Harawira right to call by-election

Written By: - Date published: 9:03 am, May 2nd, 2011 - 21 comments
Categories: accountability, by-election, hone harawira, mana-party - Tags:

Hone Harawira is to trigger a by-election in Te Tai Tokerau by resigning his seat. This is the right thing politically – more attention for the Mana Party – and in principle. Harawira should test his mandate as leader of a new party – as Winston Peters and Tariana Turia did.

Of course, it’s completely in Labour, National, and the Maori Party’s political interest to act all faint over the $500,000 cost. Labour is right to not waste money standing a candidate. And the Maori Party has its self-interest right in choosing to fight Hone now and challenge his legitimacy as the voice of the Maori Left lest they be swept away by the Mana Party in November.

But let’s be serious here. It’s $500,000 for a legitimate and well-precedented action. If the public purse can’t afford $500,000 let National’s MPs give back this year’s tax cut (also about $500,000 in total) before complaining about the price of democracy.

But Harawira might like to consider why Paddy Gower’s piece on TV3 that sparked all the attention on the cost of the by-election was so hostile. It’s because Harawira twice told TV3 outright there would be no by-election. Journos punish you if you lie to them. Harawira could have left the question open – ‘you better come along to the party launch’ – without answering either way.

(btw. the only way to block the by-election is for the PM to table a document in Parliament pledging that there will be a general election within 6 months and 75% of Parliament agreeing to leave the seat vacant. Early election, Mr Key?)

21 comments on “Harawira right to call by-election”

  1. lprent 1

    Early election, Mr Key?

    It is unlikely.. but.

    • ianmac 1.1

      It would look very strange if Key shortened the Election date just to stop Harawira from having a by-election given that the 6 month rule was within the rules. “Key Blocks Democracy!”

    • Lanthanide 1.2

      Key can make enough hay out of Hone wasting $500,000. I’m sure if the RWC wasn’t an issue, he very well would consider an early election. But as it is, it doesn’t really work.

  2. Now that we are having the by-election, parties and candidates will be assessing what they can actually gain from such an undertaking.

    For all of his shennagins, Hone is a loveable rogue in Te Tai Tokerau, and with the narrative clearly focused on him, there is almost no chance that he will lose. The Mana Party will also be keen to strut it’s stuff out on the campaign trail, a sort of warm-up for November – a chance to build up networks, enlist personnel, etc.’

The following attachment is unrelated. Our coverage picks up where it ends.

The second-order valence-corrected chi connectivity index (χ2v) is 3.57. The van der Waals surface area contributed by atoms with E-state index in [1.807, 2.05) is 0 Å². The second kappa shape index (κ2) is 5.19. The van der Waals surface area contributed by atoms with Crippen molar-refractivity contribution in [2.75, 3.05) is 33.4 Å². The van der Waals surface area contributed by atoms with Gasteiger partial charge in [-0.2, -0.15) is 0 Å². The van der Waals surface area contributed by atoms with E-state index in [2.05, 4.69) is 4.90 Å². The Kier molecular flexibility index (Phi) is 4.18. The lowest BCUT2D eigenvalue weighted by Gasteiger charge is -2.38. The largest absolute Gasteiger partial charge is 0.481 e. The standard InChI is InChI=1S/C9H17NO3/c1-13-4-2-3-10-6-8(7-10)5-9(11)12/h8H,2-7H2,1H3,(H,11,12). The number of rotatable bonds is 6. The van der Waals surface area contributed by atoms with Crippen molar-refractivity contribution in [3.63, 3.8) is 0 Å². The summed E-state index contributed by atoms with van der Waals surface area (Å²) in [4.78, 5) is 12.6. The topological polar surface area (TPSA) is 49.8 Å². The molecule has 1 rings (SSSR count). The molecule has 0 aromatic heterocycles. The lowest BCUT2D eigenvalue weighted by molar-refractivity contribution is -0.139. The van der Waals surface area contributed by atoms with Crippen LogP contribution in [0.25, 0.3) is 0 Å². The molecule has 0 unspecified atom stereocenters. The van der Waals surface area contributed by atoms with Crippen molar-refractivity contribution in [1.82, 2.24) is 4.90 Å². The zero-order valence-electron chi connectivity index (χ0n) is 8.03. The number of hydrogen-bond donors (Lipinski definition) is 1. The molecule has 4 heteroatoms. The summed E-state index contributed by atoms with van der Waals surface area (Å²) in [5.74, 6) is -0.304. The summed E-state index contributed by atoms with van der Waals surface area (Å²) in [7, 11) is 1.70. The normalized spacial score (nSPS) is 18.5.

For all of the other parliamentary parties, they are on a hiding to nothing. They would all be better off not standing any candidate at all, in the hope that Hone is declared the sole candidate and that the election itself is not actually required.

    However, non-parliamentary parties with an issue to push, for example the Aotearoa Legalise Cannabis Party for one, will likely use this as an opportunity to get exposure, and you can’t rule out other individuals for whom swelled heads dictates a certain personal infallibility.

    So the by-election will happen. I personally predict that there will be 2 or 3 independents, ALCP, Maori Party, Mana Party and maybe another non-parliamentary party candidates.

  3. The Voice of Reason 3

    I asked on an earlier thread what would be a mandate for Hone if there are no candidates from the other major parties standing. If it’s just Hone and a smattering of single issue parties or independants contesting the seat, the turnout is likely to be low. So what constitutes a mandate then? Obviously Hone would ‘win’, but if less than half of the electors bother to vote, is that a success or a failure?

    I’m picking that none of Labour, the Greens, Maori Party or National will stand, because it’s a meaningless result so close to the real election and a waste of their time and money. If one or more do stand, they also risk legitimising Hone if the turnout is close to normal general election levels. On my estimation, the likeliest response from the other parties would be taiho till November and paint Hone as the bloke that blew half a million bucks in the meantime.

    • Pascal's bookie 3.1

      If people don’t stand against a candidate, they don’t get to complain about mandate. Not opposing them is tacit endorsement.